Nevada lawmakers, military groups and free-speech advocates struggled Thursday over a bill to restrict demonstrations near funerals - a measure drafted in response to protests at military funerals around the country.
AB159, prohibits demonstrations within 300 feet of any funeral, memorial service or ceremony from one hour before to one hour after the event.
At least 32 states have enacted similar laws, according to the National Conference of State Legislatures. But a Kentucky law was suspended last year by a federal judge, who said it went too far in limiting free speech. Such laws in Missouri and Ohio also have faced court challenges, according to the NCSL.
Also, a federal law enacted last year restricts protests at military cemeteries, unless permission is granted by the cemetery manager.
Freshman Assemblyman Lynn Stewart, R-Henderson, chief sponsor of AB159, sought to fend off criticism based on free speech issues, saying that restrictions on the time, place and manner of free speech have been allowed in the past.
"We are not stopping them from protesting or saying whatever their opinion is. We are just saying, 'Don't say it during that two-hour period. Just give these people the quiet, honorable, dignified place to say goodbye to those who have given their lives,"' said Stewart, who served in the Army in Vietnam.
Representatives from the state Office of Veterans Services, the Enlisted Association of the National Guard of the United States and the Nevada Military Department also spoke in favor of the bill during an Assembly Judiciary Committee hearing.
Assemblyman William Horne, D-Las Vegas, said the bill had clear constitutional problems and would be overturned by the courts. He said the main issue would be implementing the law because police would have discretion on when to enforce it.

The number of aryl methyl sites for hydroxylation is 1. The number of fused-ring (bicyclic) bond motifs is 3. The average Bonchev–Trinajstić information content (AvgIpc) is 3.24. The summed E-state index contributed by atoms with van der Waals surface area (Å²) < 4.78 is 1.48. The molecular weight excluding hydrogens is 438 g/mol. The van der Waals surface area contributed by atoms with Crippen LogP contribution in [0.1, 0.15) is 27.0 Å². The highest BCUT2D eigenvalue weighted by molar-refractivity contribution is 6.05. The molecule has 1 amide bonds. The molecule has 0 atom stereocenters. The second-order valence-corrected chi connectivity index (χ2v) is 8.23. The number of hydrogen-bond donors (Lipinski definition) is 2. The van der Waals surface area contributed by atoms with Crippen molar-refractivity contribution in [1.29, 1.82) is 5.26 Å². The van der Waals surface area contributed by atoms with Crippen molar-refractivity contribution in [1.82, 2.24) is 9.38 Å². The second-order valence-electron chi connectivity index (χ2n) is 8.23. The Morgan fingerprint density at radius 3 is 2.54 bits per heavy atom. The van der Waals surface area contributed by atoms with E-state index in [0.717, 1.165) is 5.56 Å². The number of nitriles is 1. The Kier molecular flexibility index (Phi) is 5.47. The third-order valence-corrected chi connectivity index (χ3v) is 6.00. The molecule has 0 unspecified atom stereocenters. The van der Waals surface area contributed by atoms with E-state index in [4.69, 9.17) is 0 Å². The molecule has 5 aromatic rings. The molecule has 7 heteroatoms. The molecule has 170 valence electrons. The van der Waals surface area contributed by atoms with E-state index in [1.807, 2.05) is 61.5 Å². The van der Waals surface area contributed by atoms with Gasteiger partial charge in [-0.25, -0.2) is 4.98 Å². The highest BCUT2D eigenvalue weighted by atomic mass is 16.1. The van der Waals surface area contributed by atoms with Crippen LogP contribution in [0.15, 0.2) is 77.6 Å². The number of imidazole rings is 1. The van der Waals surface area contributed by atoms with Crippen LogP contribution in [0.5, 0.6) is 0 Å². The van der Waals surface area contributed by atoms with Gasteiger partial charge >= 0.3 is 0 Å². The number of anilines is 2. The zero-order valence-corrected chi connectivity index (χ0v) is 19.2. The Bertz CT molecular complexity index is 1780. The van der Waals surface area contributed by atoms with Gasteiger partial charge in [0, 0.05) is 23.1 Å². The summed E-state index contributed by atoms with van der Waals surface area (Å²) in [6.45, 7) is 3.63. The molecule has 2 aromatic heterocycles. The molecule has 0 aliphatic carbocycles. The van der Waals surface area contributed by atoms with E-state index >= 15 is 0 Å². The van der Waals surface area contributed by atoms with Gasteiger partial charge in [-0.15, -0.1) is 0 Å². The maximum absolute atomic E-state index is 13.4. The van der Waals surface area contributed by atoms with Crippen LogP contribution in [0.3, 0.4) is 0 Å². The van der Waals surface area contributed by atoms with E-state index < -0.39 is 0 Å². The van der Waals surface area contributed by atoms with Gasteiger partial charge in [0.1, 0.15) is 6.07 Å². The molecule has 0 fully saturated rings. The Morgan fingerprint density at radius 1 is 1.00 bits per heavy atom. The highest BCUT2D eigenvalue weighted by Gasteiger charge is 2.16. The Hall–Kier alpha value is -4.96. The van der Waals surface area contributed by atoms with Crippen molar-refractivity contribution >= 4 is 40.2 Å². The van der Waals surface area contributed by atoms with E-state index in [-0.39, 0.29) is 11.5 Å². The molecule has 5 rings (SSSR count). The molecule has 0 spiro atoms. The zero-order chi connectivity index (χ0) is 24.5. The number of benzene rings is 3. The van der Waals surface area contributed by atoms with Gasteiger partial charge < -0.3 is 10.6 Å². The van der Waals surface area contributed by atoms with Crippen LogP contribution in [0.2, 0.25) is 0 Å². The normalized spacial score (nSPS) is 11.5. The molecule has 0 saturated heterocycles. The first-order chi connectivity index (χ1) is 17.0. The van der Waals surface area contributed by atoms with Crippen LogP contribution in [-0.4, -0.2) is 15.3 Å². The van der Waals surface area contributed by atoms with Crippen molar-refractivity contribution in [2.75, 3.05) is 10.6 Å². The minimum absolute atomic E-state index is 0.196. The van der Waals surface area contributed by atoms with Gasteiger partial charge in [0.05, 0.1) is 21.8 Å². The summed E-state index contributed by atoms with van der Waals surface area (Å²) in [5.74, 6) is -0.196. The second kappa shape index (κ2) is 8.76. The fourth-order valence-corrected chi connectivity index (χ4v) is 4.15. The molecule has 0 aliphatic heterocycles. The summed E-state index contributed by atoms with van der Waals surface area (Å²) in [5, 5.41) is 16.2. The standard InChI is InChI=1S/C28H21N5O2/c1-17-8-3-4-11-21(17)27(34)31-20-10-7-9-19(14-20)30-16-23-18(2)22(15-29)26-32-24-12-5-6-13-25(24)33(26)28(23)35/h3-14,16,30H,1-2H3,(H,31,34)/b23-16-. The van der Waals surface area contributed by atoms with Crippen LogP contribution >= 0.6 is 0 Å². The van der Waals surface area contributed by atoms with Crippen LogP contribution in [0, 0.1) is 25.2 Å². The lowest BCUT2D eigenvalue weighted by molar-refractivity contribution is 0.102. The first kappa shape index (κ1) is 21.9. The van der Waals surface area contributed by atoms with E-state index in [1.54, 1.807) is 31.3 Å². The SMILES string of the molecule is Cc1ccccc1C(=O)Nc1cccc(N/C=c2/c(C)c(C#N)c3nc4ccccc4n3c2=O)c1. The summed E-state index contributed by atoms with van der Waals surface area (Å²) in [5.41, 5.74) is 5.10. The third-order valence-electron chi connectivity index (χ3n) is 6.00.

Horne wondered how police would handle a funeral where on one side of a street demonstrators were showing support, while on the other side the protest was offensive.
"To say these people can demonstrate because we like what they are saying, but this group can't because we don't like what they are saying, that's where the problem lies," said Horne, whose father served two tours in Vietnam.
Frank Adams of Nevada Sheriffs' and Chiefs' Association said discretionary situations are more difficult for police to handle, adding, "The clearer the law is, the better it is for us to enforce."
Allen Lichtenstein, general counsel for the American Civil Liberties Union of Nevada, said the language in the bill is too broad. He said a politician's speech on Memorial Day could be construed as a "memorial ceremony."
But Lichtenstein said the law could be written in a way that would limit First Amendment problems while still targeting disruptions of military funerals.
The ACLU in Missouri has a lawsuit pending in U.S. District Court in Jefferson City, Mo., which it filed on behalf of the fundamentalist Westboro Baptist Church.
The church has outraged mourning communities by showing up at soldiers' funerals with anti-homosexual signs. The church and the Rev. Fred Phelps claim God is allowing soldiers, coal miners and others to be killed because the United States tolerates homosexuals.
Raymond Flynn with the Las Vegas Metropolitan Police Department said there could be a way to prevent disruption of funerals by modeling the bill after statutes that limit disruption of religious ceremonies.
Besides AB159, lawmakers are considering SB29, a Senate measure that would restrict demonstrations at veterans' cemeteries without permission from the manager of the cemetery.